Patella baja, infrapatellar contracture syndrome and arthrofibrosis after intramedullary nailing

Arthrofibrosis is a terrible, terrible, unrelenting condition.

I've had arthrofibrosis since Sept 2000. It started with a broken leg in Aug 2000, and lack of knowledge on arthrofibrosis in ALL levels of the medical community. I broke my tibia and fibula while horseback riding. I was jumping at the time, getting ready for a competition. My horse fell upon landing the jump,I was thrown off to the right side. I landed with my left leg crashing down on the lateral side. I saw my leg actually break in half, felt it snap, heard it snap...just like a tree branch. My lower leg was externally angulated. If I hadn't been wearing chaps, the fracture would have been an open fracture, where the bones ends break through the skin. It was surreal to watch and I didn't feel any pain when it happened. That lasted all of 10 secs, then horrendous pain set in, the worst I've ever felt. I yelled down to the trainer, to call 911.


When I was in the ER, I had to be put to sleep to straighten the leg enough to place it into a splint. I had 2 displaced fractures, transverse and oblique to the distal tibia, I had a displaced fracture of my lateral mallealous (ankle) and I had a non-displaced comminuted (many pieces) fracture of the proximal fibula. The next day I had surgery for closed reduction. This is where the OS manipulates the fracture into correct position and puts it in a long leg cast, from hip to toes. I was supposed to be in this cast 16 weeks as long as the bones stay alighned. Weekly xrays showed the bones coming apart.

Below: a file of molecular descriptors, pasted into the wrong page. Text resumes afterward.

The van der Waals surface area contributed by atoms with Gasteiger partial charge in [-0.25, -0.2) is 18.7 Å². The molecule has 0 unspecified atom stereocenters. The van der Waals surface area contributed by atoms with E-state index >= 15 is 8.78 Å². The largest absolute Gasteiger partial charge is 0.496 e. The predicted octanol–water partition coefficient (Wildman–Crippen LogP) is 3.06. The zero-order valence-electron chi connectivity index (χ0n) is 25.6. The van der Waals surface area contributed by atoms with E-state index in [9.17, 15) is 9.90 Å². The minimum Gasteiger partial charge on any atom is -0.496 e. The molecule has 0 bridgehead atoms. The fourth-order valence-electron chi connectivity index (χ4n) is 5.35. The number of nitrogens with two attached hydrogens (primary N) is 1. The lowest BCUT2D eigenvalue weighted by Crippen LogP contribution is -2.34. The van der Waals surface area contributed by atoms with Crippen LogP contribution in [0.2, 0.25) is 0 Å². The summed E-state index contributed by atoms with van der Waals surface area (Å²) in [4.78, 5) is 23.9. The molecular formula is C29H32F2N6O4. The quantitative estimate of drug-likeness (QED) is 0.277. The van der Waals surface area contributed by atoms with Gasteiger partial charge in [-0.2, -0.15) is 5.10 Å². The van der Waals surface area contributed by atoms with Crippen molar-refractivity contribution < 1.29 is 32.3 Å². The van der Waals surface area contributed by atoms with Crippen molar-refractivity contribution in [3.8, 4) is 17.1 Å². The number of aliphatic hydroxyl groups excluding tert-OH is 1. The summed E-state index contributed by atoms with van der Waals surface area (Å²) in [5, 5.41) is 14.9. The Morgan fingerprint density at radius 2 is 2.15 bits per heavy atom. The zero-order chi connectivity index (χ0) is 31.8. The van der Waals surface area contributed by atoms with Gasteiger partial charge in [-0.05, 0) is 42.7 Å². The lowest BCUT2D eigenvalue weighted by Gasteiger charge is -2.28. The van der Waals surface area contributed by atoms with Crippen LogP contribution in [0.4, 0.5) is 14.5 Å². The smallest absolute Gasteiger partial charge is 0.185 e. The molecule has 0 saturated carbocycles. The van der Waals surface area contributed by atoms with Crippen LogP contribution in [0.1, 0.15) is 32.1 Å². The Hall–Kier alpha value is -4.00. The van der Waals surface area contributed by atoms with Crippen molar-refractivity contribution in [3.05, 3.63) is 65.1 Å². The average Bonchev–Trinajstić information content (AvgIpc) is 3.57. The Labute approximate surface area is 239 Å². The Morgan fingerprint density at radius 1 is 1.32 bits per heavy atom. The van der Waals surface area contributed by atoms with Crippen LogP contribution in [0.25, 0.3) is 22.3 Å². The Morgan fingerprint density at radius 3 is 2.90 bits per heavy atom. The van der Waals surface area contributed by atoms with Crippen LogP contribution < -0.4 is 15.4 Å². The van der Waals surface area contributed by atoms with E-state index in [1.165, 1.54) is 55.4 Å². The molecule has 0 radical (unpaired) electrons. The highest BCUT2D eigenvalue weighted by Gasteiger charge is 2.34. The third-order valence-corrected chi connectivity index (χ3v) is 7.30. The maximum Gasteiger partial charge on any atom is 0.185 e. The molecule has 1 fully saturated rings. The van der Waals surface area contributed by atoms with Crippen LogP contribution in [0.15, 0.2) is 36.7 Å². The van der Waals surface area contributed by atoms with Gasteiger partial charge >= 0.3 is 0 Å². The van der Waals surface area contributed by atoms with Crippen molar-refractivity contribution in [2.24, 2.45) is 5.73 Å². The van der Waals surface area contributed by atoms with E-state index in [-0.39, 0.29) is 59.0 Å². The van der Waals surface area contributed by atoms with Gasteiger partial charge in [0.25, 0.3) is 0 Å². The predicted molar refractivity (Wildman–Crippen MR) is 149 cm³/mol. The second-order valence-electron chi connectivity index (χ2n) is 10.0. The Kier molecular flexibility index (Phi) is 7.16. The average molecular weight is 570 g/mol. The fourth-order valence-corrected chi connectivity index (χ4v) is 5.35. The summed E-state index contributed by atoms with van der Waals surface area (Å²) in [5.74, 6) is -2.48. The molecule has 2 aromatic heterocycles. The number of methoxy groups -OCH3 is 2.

After 3 1/2 weeks in the cast, I went back to surgery to have a tibial nail, also known as an intramedullary rod. This rod is placed down the tibia, to hold the bones in correct position, while they heal. It was locked in place with 2 locking screws, one distal and one proximal. My ankle was fixed with a plate and 8 screws. The nailing procedure involved cutting thru the front of my healthy knee and thru my patella tendon, splitting the tendon, so the rod could go down the tibia.  I was immobilized another 2 weeks in a plaster splint. Between the cast and splint, I was in immobilization for a total of 5 1/2 weeks.